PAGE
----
The Little Review (littlereview) wrote,
The Little Review

Poem for Wednesday

Meditations on a Moth
By Meghan O'Rourke

"How splendid yellow is."--Vincent Van Gogh

My poor eye. It has done
so much looking--at the sky, at the dark-fretted
trumpets in the frescoes of the Chrysler Building,
at the opium dens of High and Low,
where bodies sway like white flowers--
amount due, amount due.
Is the blue the blue you think of when I tell you?
Do ghosts have neuroses?
What is the point of the haunting they do?
Here--look. No, look.
I am trying to rid myself of myself;
to see past the tumbling clouds.
All evening drums rumble in the corner park.
The mobsters convene when the cops leave.
What goes down stays down,
the street at three A.M. a fantastic absence of color.
Outside the studio window
a river slides along its dulcimer bed,
aquifers and accordions and Alcatraz.
But you have to get up in the morning.
The brute blind glare of snow in sun.
Look again, and up you may rise
to something quite surprising in the distance.


Tuesday. Laundry. Dishwasher. Donation to the Vietnam Veterans Association. I'm a bit freaked out -- I found out that a distant cousin-by-marriage died of a heart attack on Monday, not someone I knew well at all, but he was younger than my parents. And I've been following the Natasha Richardson news, hoping the worst stories are exaggerations but thinking that it's very unlikely they'd put someone with cerebral swelling on a plane unless the situation was dire, and the fact that no one has refuted the headlines can't be a good thing. I don't know why this upsets me so much, it's not like she's one of my favorite celebrities -- maybe because she's only a bit older than me and her sons are a bit younger than mine.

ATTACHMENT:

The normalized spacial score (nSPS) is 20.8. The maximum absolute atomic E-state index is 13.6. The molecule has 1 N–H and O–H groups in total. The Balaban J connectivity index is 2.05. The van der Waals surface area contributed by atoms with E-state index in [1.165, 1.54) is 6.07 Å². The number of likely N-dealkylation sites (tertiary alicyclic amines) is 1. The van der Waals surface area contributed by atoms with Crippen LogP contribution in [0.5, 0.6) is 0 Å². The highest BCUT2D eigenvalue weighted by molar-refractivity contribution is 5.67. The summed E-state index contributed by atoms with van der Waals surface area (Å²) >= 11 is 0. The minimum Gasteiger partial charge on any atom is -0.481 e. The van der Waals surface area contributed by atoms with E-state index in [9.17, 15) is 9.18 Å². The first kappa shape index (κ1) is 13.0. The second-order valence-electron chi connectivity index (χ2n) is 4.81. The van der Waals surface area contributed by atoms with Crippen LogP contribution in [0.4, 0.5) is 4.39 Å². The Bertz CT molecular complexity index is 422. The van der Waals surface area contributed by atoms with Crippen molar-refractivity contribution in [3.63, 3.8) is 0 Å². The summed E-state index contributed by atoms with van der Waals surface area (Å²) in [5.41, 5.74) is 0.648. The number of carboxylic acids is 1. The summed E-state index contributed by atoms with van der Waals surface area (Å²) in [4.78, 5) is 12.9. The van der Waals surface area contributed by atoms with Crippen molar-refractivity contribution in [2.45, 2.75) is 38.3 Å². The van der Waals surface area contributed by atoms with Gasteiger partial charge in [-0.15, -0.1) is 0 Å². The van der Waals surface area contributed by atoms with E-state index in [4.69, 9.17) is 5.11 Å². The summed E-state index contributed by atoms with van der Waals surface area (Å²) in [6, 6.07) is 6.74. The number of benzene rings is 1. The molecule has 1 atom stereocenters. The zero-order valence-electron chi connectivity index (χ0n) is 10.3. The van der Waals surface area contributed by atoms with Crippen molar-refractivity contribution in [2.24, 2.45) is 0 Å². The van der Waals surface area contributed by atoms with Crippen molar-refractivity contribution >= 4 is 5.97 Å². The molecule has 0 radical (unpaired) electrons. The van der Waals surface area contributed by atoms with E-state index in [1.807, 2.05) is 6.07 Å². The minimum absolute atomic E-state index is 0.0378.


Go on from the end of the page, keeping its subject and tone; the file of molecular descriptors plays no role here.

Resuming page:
Inside the Maryland Science Center, models of dinosaurs found not far from where the museum now stands overlook the harbor. I bet they'd like to eat what's in the aquarium across the water.

A model of a dinosaur in an egg beside an actual dinosaur egg, with a magnifying glass so people can see the tiny bones.

This late carnivore reminds me unnervingly of a big sleepy cat sprawled over the back of a couch.

Petrified wood, below, and a triceratops horn, above.

In the SpaceLink area upstairs, kids can drive a miniature Mars rover via remote control...

...and study the moon, the earth, and other celestial bodies on this projection sphere.

The science center also has a ferret, a rabbit, and various other resident animals that come out to meet groups of kids. I'm not sure whether this puppy is a permanent resident or a visitor, but he was out greeting people too.

Here's one more shot of a blue crab in the Chesapeake Bay exhibit. I doubt any other state science center has so many.

We discovered that March of the Penguins was on public television, so even though we own it on DVD, we had to put it on. Turned out that it was a pledge drive airing, meaning that they interrupted every twenty minutes for ten minutes of asking for money, so after the first break so Adam could see what sort of stuffed penguins they were giving out for a $150 donation, we put on our DVD and watched the rest, plus the National Geographic special on the penguin critter-cam. I haven't seen the movie in a couple of years, and I really enjoyed it.

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